Have A Blessed Samhain ATS!

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posted on Oct, 28 2012 @ 09:59 PM
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With all the negative threads usually running rampant on ATS with fear and paranoia about Halloween, I thought we could all use a bit of a break and speak of the positive spiritual aspects of one of the most holy days of the year. Regardless of your path or religion, there is something to appreciate about the cross quarter between Autumn equinox and Winter solstice.

Christians, Catholics, Witches, New Agers, and most Pagans have something to gain from the magic and wisdom on Samhain. There are a few religions that are directly opposed the holiday like Judaism and Islam but even many who follow those faiths simply enjoy the day for it's cultural significance and just might buy a bowl of candy for the kids.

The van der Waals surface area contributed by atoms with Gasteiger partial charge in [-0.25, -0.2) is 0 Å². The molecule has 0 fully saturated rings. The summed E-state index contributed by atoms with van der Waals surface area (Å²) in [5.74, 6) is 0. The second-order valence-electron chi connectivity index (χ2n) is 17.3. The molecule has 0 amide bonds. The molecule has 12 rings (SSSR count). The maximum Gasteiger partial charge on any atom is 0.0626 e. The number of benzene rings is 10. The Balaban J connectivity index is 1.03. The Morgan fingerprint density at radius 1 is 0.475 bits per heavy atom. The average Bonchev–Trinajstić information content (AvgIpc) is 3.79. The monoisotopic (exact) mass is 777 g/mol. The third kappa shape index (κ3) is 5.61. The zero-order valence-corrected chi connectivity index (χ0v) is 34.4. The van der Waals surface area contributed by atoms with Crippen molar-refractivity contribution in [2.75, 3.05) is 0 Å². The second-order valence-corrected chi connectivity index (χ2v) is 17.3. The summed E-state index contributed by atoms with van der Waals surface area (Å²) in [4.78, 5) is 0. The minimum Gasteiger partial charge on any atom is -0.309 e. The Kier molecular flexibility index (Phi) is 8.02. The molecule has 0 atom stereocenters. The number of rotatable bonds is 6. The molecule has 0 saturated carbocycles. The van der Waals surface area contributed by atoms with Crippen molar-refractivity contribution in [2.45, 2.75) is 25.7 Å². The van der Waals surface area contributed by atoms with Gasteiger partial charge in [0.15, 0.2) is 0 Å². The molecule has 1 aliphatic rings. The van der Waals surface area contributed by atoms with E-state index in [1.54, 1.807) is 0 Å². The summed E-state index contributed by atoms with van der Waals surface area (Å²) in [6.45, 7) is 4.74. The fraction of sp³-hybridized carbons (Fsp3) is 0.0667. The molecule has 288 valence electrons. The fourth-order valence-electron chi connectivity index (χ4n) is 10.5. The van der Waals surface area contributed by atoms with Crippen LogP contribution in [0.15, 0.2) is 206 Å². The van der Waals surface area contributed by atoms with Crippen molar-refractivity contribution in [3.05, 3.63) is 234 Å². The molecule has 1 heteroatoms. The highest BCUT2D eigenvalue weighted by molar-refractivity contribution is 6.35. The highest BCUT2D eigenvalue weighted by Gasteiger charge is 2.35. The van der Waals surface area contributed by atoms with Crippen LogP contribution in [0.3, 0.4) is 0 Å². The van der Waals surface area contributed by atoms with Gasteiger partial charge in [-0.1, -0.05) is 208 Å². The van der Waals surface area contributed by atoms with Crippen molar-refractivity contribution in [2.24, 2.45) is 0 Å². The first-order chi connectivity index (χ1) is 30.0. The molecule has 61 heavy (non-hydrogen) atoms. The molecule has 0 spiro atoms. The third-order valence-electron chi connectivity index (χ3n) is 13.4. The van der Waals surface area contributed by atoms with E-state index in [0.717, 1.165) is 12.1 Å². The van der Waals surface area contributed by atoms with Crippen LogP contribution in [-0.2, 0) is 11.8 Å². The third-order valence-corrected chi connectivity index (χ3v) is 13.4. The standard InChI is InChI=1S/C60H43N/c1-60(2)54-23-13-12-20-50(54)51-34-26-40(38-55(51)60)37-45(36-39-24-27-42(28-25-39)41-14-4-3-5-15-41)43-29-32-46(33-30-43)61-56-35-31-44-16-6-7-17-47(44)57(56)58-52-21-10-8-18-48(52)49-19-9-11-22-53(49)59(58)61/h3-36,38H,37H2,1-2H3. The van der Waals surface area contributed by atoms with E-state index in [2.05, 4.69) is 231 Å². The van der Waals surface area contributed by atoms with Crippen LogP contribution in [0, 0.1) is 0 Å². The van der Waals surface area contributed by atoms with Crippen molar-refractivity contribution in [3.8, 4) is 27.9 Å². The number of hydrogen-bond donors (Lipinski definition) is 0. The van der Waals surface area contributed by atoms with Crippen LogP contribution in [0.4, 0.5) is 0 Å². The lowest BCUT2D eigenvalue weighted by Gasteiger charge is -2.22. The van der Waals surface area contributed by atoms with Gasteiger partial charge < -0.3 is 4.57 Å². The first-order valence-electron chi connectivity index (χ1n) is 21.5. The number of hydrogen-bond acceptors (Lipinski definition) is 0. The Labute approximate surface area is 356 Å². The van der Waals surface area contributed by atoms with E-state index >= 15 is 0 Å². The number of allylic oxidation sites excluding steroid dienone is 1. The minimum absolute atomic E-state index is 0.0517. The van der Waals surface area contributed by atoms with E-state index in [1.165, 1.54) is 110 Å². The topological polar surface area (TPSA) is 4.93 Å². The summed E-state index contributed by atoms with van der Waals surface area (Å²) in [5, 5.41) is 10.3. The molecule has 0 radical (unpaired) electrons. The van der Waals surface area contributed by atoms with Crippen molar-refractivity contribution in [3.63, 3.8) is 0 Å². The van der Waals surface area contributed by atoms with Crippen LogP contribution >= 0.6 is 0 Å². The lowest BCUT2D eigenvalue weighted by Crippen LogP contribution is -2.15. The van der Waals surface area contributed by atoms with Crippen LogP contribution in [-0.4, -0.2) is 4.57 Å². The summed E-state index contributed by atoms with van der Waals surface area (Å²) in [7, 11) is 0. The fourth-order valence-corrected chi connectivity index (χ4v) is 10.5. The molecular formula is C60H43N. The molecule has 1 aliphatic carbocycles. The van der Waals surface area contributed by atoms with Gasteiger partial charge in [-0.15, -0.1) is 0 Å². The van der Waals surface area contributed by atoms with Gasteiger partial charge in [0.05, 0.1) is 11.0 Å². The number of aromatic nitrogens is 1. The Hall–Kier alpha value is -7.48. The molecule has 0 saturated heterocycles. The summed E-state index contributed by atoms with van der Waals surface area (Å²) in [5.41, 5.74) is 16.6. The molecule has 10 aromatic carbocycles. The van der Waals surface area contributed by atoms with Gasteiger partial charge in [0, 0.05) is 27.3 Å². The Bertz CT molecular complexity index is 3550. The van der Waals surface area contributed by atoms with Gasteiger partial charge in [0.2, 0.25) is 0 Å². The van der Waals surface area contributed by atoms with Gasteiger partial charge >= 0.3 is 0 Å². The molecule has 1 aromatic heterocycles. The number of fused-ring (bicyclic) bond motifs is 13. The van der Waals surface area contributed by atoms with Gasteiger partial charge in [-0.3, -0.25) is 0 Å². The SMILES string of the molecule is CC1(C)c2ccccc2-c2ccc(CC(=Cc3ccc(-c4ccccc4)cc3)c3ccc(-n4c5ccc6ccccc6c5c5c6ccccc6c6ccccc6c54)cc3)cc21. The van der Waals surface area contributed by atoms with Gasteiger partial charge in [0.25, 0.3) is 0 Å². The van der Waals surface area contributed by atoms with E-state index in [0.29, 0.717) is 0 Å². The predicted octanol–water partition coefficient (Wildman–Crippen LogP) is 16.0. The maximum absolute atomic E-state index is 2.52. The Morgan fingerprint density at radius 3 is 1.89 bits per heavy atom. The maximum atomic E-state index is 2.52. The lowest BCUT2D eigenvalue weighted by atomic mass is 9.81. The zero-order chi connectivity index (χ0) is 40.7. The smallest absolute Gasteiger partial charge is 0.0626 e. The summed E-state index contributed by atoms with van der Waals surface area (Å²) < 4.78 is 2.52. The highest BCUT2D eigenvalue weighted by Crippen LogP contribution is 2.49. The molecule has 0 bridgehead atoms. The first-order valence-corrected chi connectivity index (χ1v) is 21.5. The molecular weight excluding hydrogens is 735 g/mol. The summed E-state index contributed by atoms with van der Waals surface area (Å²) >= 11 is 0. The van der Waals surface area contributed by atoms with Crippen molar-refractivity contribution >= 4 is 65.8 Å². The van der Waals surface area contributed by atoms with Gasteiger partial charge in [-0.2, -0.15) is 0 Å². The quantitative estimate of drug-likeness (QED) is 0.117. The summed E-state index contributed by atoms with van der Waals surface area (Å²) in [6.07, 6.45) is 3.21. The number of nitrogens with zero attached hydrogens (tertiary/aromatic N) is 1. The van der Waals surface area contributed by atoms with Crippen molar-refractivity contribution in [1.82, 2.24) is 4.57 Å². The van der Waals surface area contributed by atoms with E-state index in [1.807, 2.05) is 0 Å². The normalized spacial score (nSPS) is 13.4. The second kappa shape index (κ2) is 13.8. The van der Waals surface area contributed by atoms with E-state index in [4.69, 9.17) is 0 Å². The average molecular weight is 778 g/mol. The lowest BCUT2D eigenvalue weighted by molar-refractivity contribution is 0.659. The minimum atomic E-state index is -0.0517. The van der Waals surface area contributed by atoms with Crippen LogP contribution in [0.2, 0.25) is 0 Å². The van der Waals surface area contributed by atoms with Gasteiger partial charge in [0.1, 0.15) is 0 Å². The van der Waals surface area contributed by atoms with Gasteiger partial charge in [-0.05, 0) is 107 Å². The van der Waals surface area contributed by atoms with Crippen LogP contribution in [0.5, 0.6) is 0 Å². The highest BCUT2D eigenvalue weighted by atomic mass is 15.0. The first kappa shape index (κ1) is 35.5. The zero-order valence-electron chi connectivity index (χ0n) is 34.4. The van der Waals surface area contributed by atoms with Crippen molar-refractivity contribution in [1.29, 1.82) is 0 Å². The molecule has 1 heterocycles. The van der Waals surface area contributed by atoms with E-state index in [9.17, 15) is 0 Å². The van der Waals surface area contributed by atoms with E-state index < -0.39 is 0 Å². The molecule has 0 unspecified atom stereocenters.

I don't want to turn this into a lecture of an attempt at an educational thread (It's not like I have a PHD in Halloween) but I just wanted to give some people some ideas on ways they can connect to the spirits if they chose to. This is the night where the veil is the thinnest and the womb becomes the tomb with respects to how the Earth and her seasons operate. If your religion prevents you from partaking in that sort of thing, there are other secular activities you can try.

Fun things to do for the spiritually conservative -

- Carve a Jack-O'- Lantern - These started out as turnips, actually. It's based on an old Irish/Christian legend of an mean drunk named Jack. Jack played a trick on the Devil and made him angry. When he died, he went to hell because he was a mean drunk and the Devil didn't want him. The Devil tossed him a turnip and a lit coal from hell and told him to find a resting place. Jack was cursed to wander forever looking for a resting place, his way lit only with a "Jack-O'-Lantern. Cool, eh?